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Interview Drietand – Kustzeilers

For the Drietand, the magazine of the Coastal Sailors, various people are asked to talk about solo sailing. It was included in the magazine in four episodes in 2021. Below you will find the interview with me.

Drietand Kustzeilers Solosailing

What is special or enjoyable about solo sailing?

The enjoyable aspect of solo sailing for me is the growth I experience as a sailor. Every time I sail, I learn new things because unexpected events occur or things break. I have to solve them myself. When you sail together, responsibility is quickly shared, and you solve problems together, which gives a different feeling. Furthermore, I greatly enjoy the peace and quiet I experience while sailing. At the same time, I have a lot of contact with people because of the videos I make, but also the contact I have with people to figure things out or to learn. And last but not least, I meet a lot of new people along the way.

Why do you sail solo?

The reason I sail solo often is because my partner enjoys sailing but not to the extent that I do. That means he often comes to visit me when I’ve sailed somewhere. He often brings something tasty, or we grab a bite to eat together. After spending a night on board, he cycles back home.

What have solo voyages meant to you?

Solo voyages mean to me that I am constantly pushing boundaries. For example, sailing alone at sea. Solo tacking with 27 knots of wind. And for example, my first 200-mile solo during a circumnavigation of North Holland was a beautiful experience and nice to realize ‘I can do this’.

What books/information should a solo sailor have read?

I have read a lot about onboard safety, such as how to attach your lifelines as close to the mast as possible. And also about solo maneuvering in harbors and locks. In addition, you need to be able to solve all sorts of problems yourself, so also about engine technology, etc. What is definitely worthwhile:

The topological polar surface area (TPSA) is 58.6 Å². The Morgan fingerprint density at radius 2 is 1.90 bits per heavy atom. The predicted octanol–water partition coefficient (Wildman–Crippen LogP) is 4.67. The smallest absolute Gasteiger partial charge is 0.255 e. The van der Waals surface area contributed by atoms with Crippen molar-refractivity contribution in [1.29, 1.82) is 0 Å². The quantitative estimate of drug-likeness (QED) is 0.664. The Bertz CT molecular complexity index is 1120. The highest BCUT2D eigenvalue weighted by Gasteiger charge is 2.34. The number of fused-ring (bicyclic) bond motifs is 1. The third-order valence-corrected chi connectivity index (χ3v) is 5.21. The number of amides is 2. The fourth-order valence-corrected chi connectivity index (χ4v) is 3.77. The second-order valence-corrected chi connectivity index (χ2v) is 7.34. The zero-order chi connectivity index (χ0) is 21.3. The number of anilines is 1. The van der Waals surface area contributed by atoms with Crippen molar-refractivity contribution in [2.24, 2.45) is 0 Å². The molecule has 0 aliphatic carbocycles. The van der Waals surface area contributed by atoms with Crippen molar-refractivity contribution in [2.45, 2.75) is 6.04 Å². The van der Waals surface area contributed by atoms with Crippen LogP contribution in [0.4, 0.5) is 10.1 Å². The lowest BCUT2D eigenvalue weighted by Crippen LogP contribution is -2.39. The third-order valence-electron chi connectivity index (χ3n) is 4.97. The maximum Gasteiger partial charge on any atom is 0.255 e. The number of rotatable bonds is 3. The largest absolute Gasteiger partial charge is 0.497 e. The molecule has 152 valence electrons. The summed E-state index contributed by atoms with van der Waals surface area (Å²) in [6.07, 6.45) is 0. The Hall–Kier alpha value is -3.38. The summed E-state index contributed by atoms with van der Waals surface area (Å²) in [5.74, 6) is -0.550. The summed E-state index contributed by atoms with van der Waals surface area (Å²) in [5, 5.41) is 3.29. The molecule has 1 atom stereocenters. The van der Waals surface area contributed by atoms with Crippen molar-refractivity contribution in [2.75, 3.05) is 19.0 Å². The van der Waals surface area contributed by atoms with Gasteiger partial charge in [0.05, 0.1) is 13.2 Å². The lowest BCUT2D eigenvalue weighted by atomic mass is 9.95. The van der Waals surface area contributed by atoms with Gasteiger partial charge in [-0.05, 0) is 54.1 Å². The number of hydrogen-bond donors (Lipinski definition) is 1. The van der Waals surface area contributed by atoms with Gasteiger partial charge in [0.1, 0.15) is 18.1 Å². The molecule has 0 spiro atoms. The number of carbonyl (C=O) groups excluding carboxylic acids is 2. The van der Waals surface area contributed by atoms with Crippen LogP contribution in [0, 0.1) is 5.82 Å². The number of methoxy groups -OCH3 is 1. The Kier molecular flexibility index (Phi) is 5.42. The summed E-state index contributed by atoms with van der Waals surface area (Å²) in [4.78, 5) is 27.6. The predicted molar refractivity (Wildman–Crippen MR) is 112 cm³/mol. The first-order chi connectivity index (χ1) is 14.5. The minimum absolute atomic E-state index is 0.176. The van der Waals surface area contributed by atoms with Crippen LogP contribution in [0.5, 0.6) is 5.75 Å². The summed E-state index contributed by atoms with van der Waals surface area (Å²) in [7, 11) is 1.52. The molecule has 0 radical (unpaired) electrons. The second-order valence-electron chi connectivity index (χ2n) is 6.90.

Thoughts, tips, techniques & tactics for singlehanded sailing by Andrew Evans

Stress-Free Sailing, Single and Short-handed Techniques by Duncan Wells

Which websites/platforms on the internet are worthwhile for solo sailors?

A number of YouTube videos by the Foxwell Family. I have often watched the video Sailing Single Handed with a Spinnaker.

I have been following the Scheepswijs Year Training since early 2021 and have already learned a lot there about motor maneuvering and ocean sailing.

I also attended the webinars from Zeilen and found them very helpful.

What voyages – with which ship – have you made solo?

In October 2020, I bought my Grinde. The Grinde was designed in 1973 by Peter Bruun as a spacious family-friendly boat and for racing in the IOR half-tonner class. From 1974-1989, a total of 580 Grindes were built at the Flipper Scow shipyard in Denmark. My Grinde has hull number 365 and is from 1977.

In addition to some day trips and weekend trips, I sailed 200 miles solo in a circumnavigation of North Holland.

Which voyages – with which ship – do you plan to make?

With this ship, I plan to depart in July 202s for a three-year solo world trip.

What do you consider a suitable boat and/or when do you consider a boat suitable for solo sailing?

As far as I’m concerned, there are mainly a number of things that are useful to be able to sail a boat solo. For me, that’s the autopilot and lazy jacks. You can also think of a roller furling system or being able to operate everything from the cockpit. That’s not the case with me. I have foresails with leeches and hoisting, lowering, and reefing all happens at the mast.